More recently, the UAE changed its law to allow the free consumption of alcohol, living together of unmarried couples and criminalizing honour killings. While alcohol was allowed earlier, but it has now been further relaxed in the sense that one does not need any permit for its use. The more important change is the criminalizing of honour killings which will bring a huge relief for many women. Earlier, men could escape the law even after assaulting women in the name of protecting families’ honour. This code of honour discriminated against women as it compromised their freedom in terms of choosing partners, etc. In the case of UAE, the loosening of these restrictions is certainly related to the fact that immigrants, many of them non-Muslims, outnumber the citizens nine to one. In order to attract investment and emerge as the dominant service economy in the region, the UAE has to appear to be liberal in terms of lifestyle. Whatever be the reasons, these measures will hugely impact the lives of Muslims living there and certainly improve the image of the emirate worldwide. As Muslims, there is a need to cheer such measures, even though democracy may still be a distant dream for the people of the region.
One should also not forget the early example of Tunisia where the largest Muslim religious party, the Enhada, ultimately sided with the secularists to argue that the sharia will not become the basis of laws in that country. As a religious movement, it must be a very big decision on the part of Enhada to publically disavow the sharia, especially given the fact that in early years the movement drew inspiration from Islamist ideologues like Syed Qutb. The fact that it did so and yet could retain its legitimacy in the eyes of the people only goes on to show that Islam is not some ossified ideology, fixed and frozen for all eternity but rather is malleable and hence can be called upon to redefine itself with changing circumstances.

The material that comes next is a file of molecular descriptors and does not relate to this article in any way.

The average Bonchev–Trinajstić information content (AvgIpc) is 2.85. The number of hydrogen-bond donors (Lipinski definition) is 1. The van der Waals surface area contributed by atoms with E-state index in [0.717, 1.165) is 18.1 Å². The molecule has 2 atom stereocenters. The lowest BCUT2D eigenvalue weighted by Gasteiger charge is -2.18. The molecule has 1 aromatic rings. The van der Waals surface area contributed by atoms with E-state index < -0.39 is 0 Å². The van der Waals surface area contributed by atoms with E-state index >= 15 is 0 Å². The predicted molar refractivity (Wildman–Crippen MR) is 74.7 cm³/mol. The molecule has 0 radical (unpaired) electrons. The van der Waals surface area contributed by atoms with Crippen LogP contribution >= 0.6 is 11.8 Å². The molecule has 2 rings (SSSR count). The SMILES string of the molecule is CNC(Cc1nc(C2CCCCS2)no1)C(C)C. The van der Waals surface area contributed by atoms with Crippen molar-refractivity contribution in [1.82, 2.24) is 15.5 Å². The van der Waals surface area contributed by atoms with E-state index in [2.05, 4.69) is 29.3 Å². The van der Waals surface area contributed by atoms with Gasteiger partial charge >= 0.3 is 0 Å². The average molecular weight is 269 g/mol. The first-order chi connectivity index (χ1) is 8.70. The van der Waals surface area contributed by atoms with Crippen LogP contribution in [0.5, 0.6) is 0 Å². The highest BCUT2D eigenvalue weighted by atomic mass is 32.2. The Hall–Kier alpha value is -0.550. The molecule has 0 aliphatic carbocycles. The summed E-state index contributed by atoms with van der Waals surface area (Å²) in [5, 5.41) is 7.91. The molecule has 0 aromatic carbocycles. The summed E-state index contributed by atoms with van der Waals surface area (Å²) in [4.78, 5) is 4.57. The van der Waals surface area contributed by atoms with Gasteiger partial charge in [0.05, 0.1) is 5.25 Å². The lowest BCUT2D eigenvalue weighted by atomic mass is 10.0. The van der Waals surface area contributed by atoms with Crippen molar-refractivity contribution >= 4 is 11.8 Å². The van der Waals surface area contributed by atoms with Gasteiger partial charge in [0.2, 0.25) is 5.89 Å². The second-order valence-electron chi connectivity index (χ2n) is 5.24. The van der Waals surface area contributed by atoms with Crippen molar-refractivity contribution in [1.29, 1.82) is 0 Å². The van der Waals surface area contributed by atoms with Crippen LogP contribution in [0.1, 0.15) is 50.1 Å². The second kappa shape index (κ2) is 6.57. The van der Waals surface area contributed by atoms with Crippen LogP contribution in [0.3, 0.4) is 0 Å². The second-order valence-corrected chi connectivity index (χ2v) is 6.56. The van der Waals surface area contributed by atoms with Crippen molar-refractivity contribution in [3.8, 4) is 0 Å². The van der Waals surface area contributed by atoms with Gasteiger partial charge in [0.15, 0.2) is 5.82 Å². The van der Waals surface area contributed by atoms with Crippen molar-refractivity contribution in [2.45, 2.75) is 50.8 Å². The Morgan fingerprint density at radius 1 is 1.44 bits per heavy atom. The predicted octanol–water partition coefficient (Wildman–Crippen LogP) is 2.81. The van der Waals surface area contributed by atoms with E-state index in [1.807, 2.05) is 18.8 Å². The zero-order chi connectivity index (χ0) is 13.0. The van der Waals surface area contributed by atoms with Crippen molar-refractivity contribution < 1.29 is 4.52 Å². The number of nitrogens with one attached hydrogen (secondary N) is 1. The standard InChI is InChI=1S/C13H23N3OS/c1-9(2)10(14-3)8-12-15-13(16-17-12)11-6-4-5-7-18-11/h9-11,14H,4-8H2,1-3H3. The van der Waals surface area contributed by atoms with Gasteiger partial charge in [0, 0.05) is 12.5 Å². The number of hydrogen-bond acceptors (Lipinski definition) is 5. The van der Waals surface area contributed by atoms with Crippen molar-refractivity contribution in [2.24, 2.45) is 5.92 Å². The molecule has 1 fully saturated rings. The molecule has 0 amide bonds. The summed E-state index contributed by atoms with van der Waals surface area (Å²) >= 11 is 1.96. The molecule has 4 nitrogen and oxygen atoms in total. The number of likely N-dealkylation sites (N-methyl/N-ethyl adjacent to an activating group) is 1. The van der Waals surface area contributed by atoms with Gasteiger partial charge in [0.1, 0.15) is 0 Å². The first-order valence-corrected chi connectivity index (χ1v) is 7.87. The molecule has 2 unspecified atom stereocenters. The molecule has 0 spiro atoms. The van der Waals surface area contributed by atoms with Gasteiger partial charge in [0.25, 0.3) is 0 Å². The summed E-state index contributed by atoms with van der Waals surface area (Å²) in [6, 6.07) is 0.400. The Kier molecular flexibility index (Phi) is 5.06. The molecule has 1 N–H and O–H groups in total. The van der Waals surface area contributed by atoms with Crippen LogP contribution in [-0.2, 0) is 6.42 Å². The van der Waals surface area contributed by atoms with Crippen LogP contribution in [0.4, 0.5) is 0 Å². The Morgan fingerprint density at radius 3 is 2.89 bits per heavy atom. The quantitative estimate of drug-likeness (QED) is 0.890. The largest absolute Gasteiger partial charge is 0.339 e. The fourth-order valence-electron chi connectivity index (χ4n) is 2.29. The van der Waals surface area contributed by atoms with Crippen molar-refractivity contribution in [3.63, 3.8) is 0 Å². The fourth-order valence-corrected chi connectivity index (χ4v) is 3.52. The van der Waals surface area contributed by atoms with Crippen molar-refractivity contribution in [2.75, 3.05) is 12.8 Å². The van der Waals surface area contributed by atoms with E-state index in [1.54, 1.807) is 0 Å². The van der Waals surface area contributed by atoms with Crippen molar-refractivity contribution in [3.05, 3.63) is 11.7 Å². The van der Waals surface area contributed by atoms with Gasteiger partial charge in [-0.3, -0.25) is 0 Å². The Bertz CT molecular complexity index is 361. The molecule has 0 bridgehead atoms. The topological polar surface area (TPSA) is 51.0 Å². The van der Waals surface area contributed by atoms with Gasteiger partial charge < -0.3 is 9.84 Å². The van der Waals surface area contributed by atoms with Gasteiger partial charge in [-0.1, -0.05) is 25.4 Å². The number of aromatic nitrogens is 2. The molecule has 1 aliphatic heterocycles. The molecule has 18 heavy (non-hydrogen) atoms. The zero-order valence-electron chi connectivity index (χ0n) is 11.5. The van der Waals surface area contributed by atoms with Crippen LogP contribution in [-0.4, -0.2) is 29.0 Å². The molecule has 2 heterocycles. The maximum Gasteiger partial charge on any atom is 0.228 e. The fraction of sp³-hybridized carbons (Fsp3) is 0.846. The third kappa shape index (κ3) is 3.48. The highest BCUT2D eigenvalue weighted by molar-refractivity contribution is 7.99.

We should also not forget that Sudan and UAE recently recognised the state of Israel, another momentous event. It is momentous because the dominant interpretation of Islam calls upon the Muslims not to trust the Jews, far less have any alliance with them. With recognizing Israel, Muslims will eventually enter into multiple alliances with the Jewish people. And yet, we do not see that the Muslim world is up in arms against such a move. If the Muslims are wise enough to effect a separation between the dictates of theology and the demands of politics when it comes to Israel, maybe eventually they will demand the same in their respective countries too.
In all these countries, what we are witnessing is a move away from sharia as the source of Islamic law and lifestyle. Islamists the world over have argued that the existence of an Islamic state or a Muslim society is meaningless without the implementation of sharia. Muslims in these countries are saying precisely the opposite: that they do not need the sharia as the basis of organising their societies. Many who oppose the implementation of the sharia, like the Enhada, are staunchly Islamic but their Islam is a source of personal and not a political identity. This divesting of Islam from the political sphere which these countries have successfully done must be debated in other Muslim countries as well.
Arshad Alam is a columnist with NewAgeIslam.com